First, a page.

Getting Drought Smart: The Drought Solutions Tour as Inspiration

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Native plant species, rain chains, drip irrigation – and what on Earth is decomposed granite? In my quest for more information on the drought Los Angeles is facing and what I can do at home to cut water usage, I looked to TreePeople’s Drought Solutions Tour and Native Plant Walk, which is one of many resources available in Los Angeles for learning how to create a sustainable city.

This past Saturday I rose bright and early, grabbed a smoothie and headed to TreePeople’s Coldwater Canyon Park.… Read more >>

How to Kill Your Lawn

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Now that we’re in the depths of the drought, LADWP is offering $3 per square foot for turf replacement. Since some 50% of our water goes to landscaping, ripping out your lawn is one of the best ways you can conserve water.

How do you go about killing your lawn? Well, the easiest and best way to reduce your turf is sheet mulching. With sheet mulching, your yard can go from a water-thirsty, outdated green shag carpet to a sustainable garden with about as much effort as it takes to mow the lawn.… Read more >>

Sticky: Fighting Drought One Lawn at a Time: LADWP’s Cash In Your Lawn Program

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One hundred percent of California is now in a severe drought, and Los Angeles County is even worse off, classified by the United States Drought Monitor  as in “extreme drought” conditions. Now, the Los Angeles Department of Water and Power (LADWP) is calling on Angelenos to do their part to conserve water—and as an incentive, they’ve upped their turf replacement rebate from $2 per square foot to $3.

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Volunteers in Action: Topanga Creek Restoration

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Nearly every weekend, TreePeople and our volunteers head up into the Santa Monica Mountains to restore the natural landscape. Through our Mountain Restoration programs, we revegetate the ecosystem—planting a full spectrum of native plants from wildflowers to trees in order to restore the biological function of the land—and remove invasive species so that plants, animals, and people can thrive.… Read more >>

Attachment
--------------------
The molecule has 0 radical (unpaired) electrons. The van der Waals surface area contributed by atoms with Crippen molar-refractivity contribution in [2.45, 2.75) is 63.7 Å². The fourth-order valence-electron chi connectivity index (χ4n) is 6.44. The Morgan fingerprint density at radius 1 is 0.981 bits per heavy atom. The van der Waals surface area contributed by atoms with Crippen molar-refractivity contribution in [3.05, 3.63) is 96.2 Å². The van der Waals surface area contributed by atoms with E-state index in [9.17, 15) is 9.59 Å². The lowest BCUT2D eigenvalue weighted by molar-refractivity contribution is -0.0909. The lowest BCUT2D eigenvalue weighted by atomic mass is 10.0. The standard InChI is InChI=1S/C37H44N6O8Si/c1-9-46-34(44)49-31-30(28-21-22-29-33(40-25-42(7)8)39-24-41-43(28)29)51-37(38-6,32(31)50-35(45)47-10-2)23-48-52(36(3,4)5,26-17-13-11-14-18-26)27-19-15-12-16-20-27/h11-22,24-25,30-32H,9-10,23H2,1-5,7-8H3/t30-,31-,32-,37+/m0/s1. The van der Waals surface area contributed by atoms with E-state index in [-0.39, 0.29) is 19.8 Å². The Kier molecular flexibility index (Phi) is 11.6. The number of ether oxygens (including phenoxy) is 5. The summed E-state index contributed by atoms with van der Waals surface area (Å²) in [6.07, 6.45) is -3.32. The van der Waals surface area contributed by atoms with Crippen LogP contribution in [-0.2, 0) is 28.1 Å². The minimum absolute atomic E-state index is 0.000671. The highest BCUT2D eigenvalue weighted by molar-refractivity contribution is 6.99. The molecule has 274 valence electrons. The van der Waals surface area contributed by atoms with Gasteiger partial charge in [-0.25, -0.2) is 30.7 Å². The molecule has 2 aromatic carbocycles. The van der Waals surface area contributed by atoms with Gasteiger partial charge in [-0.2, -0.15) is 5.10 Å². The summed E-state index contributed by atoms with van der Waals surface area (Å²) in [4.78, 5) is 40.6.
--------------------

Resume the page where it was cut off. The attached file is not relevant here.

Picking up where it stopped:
Coast Live Oak Falls Prey to Gophers

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You know it’s dry when gophers start taking down trees.

Why is that? Well, normally tree roots make up part of your standard gopher diet. They’ll tunnel down to a tree’s root ball, chow down for a little while, and then move on. But as long as they only eat part of the roots – which is usually how it goes – the tree can still get plenty of nutrients and water from the soil, so it remains healthy. … Read more >>

TreePeople Satellite Nursery Sprouts in Inglewood

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Inglewood High School’s campus is located off busy Manchester Boulevard. In this urban setting, nestled beneath the hum of jets approaching LAX and behind the bustle of traffic on Inglewood’s streets, students are nurturing a baby forest.

Inglewood High’s Green Club, advised by long-time TreePeople teacher Gail Atley, has become the latest TreePeople Satellite Nursery. As part of TreePeople’s Youth Leadership Program, Inglewood students have been planting and caring for acorns of native oaks. With a little help from the students’ patience and diligence, the acorns will sprout, ready to grow into trees.… Read more >>

Happy Earth Month: Tip #3 Plant a Native Garden

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Happy Earth Week!

We celebrated Earth Day yesterday, and everywhere you look spring is in full bloom, which can only mean one thing: it’s Mother Nature’s time to shine!

To honor her and our planet, our founder Andy Lipkis is sharing some of his best simple sustainable solutions — from his home to yours — right here on our blog throughout April. Andy’s first tip was how and why to maintain your yard and garden with rain barrels; his second was filled with easy ways to make your sprinklers more efficient and, in the process, save time, energy, and money.… Read more >>

Enough For Us All! (But We Have To Do Our Part)

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“We have enough water to live on, but not enough to waste.” — Dorothy Green, founding president of Heal the Bay.

Dorothy Green wrote these words in an article that was published in the Los Angeles Times in 2008, shortly before her death. She went on to outline a thoughtful set of recommendations to create a sustainable water supply for Southern California.

So it is disheartening to see a Times article appear six years later that practically suggests that, despite this being the driest year in recorded history, everything’s fine.… Read more >>

Why 57 Million Monarchs Matter

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In case you missed it in The New York Times, “This year, for the first time in memory, the monarch butterflies didn’t come, at least not on the Day of the Dead. They began to straggle in a week later than usual, in record-low numbers. Last year’s low of 60 million now seems great compared with the fewer than three million that have shown up so far this year. Some experts fear that the spectacular migration could be near collapse.”

WOW!… Read more >>